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IDE: Visual C++ 2010

Coding an app that performs a simple dictionary attack. It opens a file and searches for a particular 'string' (a password) in that file. If found it alerts the user 'Pass Found!' else 'Good! Secure password'

In case this password dictionary file is not found (d8.txt), it should display an error message. I read about fopen_s and it throws a NULL pointer if file not present. So I coded:

if((fopen_s(&fp, "d8.txt", "r")) == NULL) {
         printf("Error! File Not Found!! ");

However the program just crashes when it reaches this point and MS Debug Library says "Debug Assertion Failed! Expression (str != NULL)"

What am I doing wrong?

The complete code if you need it:

printf("\n[i] Now initiating a Dictionary Attack on the Password...");

FILE *fp;
if((fopen_s(&fp, "d8.txt", "r")) == NULL) {
         printf("Error! File Not Found!! ");
             printf("Is the d8 Dictionary present?");
             exit(1);
       }

while(fgets(FileTemp, 30, fp) != NULL) {
    if((strstr(FileTemp, UserPass)) != NULL) {
        PassFound=1;
    }

if(PassFound)
    printf("\nA match found!! Your Password is not strong!");
else
    printf("Good! Your Password was not Cracked by the Preliminary Dictionary Attack.");
share|improve this question
    
Why are you opening the same file and the same stream descriptor twice? –  user529758 Feb 8 at 23:58
    
Oops! My bad. That was something I did while writing the code again here on stackoverflow in a hurry. Edited it now. Any ideas on the why the debug error? –  intellikid Feb 9 at 0:02
    
Are you sure it is that line? In what routine is the assertion? –  Rob Feb 9 at 0:05
    
@Pranshu Please next time copy and paste code, that avoids such errors. As to the problem: in case it indeed was your actual code, then the stream not being NULL is the problem. –  user529758 Feb 9 at 0:07

2 Answers 2

up vote 2 down vote accepted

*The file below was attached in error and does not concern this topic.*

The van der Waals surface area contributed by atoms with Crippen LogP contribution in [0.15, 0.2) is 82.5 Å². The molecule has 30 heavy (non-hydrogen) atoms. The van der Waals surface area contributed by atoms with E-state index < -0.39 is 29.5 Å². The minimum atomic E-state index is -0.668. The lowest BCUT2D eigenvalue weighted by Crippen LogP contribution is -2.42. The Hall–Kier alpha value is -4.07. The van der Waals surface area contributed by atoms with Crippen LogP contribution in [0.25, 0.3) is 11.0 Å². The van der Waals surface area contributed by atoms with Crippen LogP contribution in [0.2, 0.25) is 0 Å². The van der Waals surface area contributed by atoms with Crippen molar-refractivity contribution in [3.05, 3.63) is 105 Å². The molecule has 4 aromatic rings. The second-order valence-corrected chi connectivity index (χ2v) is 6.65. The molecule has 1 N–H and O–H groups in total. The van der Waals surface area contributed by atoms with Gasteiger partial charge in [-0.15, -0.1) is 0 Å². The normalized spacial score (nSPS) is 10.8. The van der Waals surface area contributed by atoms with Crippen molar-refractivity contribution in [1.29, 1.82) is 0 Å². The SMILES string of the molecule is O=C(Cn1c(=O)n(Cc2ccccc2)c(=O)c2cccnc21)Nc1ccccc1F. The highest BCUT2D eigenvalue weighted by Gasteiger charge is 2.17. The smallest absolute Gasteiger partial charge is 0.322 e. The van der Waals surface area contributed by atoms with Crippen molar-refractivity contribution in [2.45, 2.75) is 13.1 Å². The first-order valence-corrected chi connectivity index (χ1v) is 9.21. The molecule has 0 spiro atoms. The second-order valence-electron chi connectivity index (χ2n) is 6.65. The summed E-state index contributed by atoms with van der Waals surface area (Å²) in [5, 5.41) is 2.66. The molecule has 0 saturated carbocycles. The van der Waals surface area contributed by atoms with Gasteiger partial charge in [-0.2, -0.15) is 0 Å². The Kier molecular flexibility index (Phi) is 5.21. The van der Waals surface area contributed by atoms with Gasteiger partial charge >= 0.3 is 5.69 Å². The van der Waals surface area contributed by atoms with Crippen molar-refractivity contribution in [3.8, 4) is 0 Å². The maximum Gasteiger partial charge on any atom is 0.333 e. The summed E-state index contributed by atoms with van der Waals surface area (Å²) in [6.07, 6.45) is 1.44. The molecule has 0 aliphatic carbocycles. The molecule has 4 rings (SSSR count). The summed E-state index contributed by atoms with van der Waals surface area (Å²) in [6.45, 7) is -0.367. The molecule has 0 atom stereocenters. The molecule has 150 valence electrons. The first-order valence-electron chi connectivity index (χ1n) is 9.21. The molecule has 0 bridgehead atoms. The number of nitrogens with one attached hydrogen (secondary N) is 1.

fopen_s doesn't return null pointer on fail, but it sets the file pointer (fp) to null. The return value would be either 0 (on success) and an error number (on fail). So you should go for:

   int errno=0;
   if((errno=fopen_s(&fp, "d8.txt", "r")) != 0) {
      // Here you can check errno to give more detailed error messages..
      printf("Error! File Not Found!! ");
   } else
   { // read the file ... }

Check to see different error numbers: http://msdn.microsoft.com/en-us/library/t3ayayh1(v=vs.100).aspx and here for fopen_s documentation http://msdn.microsoft.com/en-us/library/z5hh6ee9(v=vs.100).aspx

share|improve this answer
    
Thanks it works! I actually found these [link] (codingunit.com/c-tutorial-searching-for-strings-in-a-text-file) people using the NULL thing and I thought it was correct –  intellikid Feb 9 at 0:19
1  
@Pranshu well you didn't read it correctly. It uses "if((fopen_s(&fp, fname, "r")) != NULL)" to check for errors. You used == instead. Also, you should know that NULL is just a constant equal to zero. Though it's a good practice to use NULL when checking it against pointers (like fopen's return value) and stick with 0 when checking against numbers (like fopen_s's return value). –  Lazarus Feb 9 at 0:28

The correct way:

if((fopen_s(&fp, "d8.txt", "r")) == 0)

fopen_s returns errno_t which is typedef int errno_t.

0 file opened non zero file not opened

valter

share|improve this answer
    
Ok I tried this code but still the same error::: FILE *fp; if((fopen_s(&fp, "d8.txt", "r")) == 0) { printf("File NOT Found!! "); } while(fgets(FileTemp, 30, fp) != NULL) { if((strstr(FileTemp, UserPass)) != NULL) { PassFound=1; } –  intellikid Feb 9 at 0:12
    
That is I substituted the line "if((fopen_s(&fp, "d8.txt", "r")) == 0)" but still the same error. Debug Assertion Failed... fgets.c" –  intellikid Feb 9 at 0:13

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